Syringa Vulgaris

It is Lilac season here. Lilacs are my favorite. I have lots of favorites actually. Call me fickle, I don’t care much for labels, it’s all just a matter of fleeting opinions. Syringa Vulgaris, the common shepards’s flute are a very special kind of favorite due to the way they make me feel when I breathe the air that they exist in, and it has been that way all my life. Before I understood the changing seasons, and despite my mother’s reassurance that they would return next spring, I tearfully mourned the faded flowers. I recall checking for blossoms that summer while the plant remained solemn and green; a year is a long time in the life of a child. The house we moved to when I was three had no Lilacs, but the farm next door did. I pestered my mother until she eventually got a bucket full of runners to start on our property. I was a weird kid.

A year ago, on a particular holy day, I was called to a peculiar holy place and I had a magical experience that helped to explain my affection for these flowers. It would have brought me infinite peace, if this life would have turned out different. If my life hadn’t been taken over by a pirate, if I could have found a way to exist in heaven and not fallen in the hell-pit hole that is love.

Our current neighborhood is full of old houses most of them displaying a well-established stand of Lilacs. Some of them reaching heights over twenty feet, all of which resemble heavenly scented mountains, in an infinite array of the color purple at this time. We stop at each bush, bury our faces in the blossoms and breathe like we can suck the violet essence from its tiny, trumpet resting place; sometimes greedily pinching a handful petals to enjoy along the way.

A walk down the sidewalk instantly transforms into a blissful meditation in their presence. They make such a beautiful hedge, but my favorite is when they’ve been trimmed up to expose their legs, or turned into adorable little Dr. Seuss style trees. Often I am filled with gratitude for the gardeners who nurture the flowers and pull the weeds. How can this world be so beautiful? Thanks God <3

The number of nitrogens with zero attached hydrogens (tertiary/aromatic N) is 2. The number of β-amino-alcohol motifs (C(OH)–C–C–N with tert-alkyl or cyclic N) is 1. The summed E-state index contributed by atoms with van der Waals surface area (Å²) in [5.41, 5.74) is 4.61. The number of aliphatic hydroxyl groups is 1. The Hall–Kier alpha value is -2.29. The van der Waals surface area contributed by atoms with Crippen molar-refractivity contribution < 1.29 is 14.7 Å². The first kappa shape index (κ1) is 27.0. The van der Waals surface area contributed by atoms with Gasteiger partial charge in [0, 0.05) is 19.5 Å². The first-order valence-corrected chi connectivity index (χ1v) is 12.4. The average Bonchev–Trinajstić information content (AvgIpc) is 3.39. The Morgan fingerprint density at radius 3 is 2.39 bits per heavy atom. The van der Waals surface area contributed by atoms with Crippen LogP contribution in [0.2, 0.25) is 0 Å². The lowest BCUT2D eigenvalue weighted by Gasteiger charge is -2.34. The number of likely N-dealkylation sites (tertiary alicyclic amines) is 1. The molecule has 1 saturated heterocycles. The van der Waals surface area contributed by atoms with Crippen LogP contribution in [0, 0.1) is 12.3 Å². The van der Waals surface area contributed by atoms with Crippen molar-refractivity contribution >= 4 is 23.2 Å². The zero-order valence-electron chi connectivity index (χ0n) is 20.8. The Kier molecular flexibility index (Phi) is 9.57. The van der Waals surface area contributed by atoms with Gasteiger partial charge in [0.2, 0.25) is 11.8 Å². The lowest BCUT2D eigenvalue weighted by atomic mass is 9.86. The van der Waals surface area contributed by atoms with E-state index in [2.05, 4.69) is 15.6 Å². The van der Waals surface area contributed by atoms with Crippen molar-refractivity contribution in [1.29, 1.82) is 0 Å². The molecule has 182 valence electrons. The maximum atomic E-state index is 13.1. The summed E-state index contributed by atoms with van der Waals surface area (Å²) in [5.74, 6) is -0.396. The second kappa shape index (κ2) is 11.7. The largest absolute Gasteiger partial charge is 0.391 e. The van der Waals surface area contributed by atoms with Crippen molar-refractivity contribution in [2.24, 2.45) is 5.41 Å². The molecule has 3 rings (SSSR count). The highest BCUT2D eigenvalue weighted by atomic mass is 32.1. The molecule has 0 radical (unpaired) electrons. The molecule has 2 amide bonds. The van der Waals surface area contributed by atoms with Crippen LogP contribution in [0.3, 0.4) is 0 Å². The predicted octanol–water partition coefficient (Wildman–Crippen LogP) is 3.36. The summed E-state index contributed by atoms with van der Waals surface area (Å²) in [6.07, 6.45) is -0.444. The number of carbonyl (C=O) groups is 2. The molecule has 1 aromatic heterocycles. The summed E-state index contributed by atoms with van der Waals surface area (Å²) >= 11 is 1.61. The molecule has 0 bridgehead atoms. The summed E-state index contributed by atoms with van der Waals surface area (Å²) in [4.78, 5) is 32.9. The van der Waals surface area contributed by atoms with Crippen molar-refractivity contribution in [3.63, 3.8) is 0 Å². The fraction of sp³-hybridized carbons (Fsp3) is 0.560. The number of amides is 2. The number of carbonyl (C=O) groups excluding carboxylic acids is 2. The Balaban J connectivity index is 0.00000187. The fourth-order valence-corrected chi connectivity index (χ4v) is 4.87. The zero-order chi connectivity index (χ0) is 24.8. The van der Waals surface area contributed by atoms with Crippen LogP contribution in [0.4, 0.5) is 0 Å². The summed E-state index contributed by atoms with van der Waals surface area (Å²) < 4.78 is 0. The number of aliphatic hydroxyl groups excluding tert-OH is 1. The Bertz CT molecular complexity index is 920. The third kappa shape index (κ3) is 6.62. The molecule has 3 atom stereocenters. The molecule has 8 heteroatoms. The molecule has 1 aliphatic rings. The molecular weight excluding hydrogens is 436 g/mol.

Our personal Eden shares a lilac hedge with the neighbor. It once had its legs exposed but is getting pretty gnarly and in need of a serious pruning. I don’t know who it belongs to and am not sure how to approach the subject with our slightly eccentric neighbor who moved in last year. A large, single black woman and her little barking dog; she tried to transport her garden from downstate when she moved, but very little of it survived. You have to bring in topsoil (expensive) or amend with compost for years (time-consuming) to have a proper garden in these parts, which is why I am unwilling to just mow over the raised gardens in this yard. Dirt is a valuable commodity around here.

The property line we share with the abandoned lot also has a little stand of lilacs run amuck. They have crept under the fence and are taking over what was once a raised rhododendron bed. Well, it still is, but those azaleas are in a sad, sorry state and the rhododendrons are all but dead. I did some vicious pruning this week, and may just cut them back to almost nothing and see what comes back. Spider mites apparently love azaleas. I would have been sad dealing with the wreckage of that little corner of the garden if not for all the happy little lilac volunteers who are just loving that amended topsoil, some even bloomed out this year even though they are less than waist-high. Thanks to my little lilac nursery, I have plenty to incorporate into the gardens around here and some to share as well. Lilacs everywhere!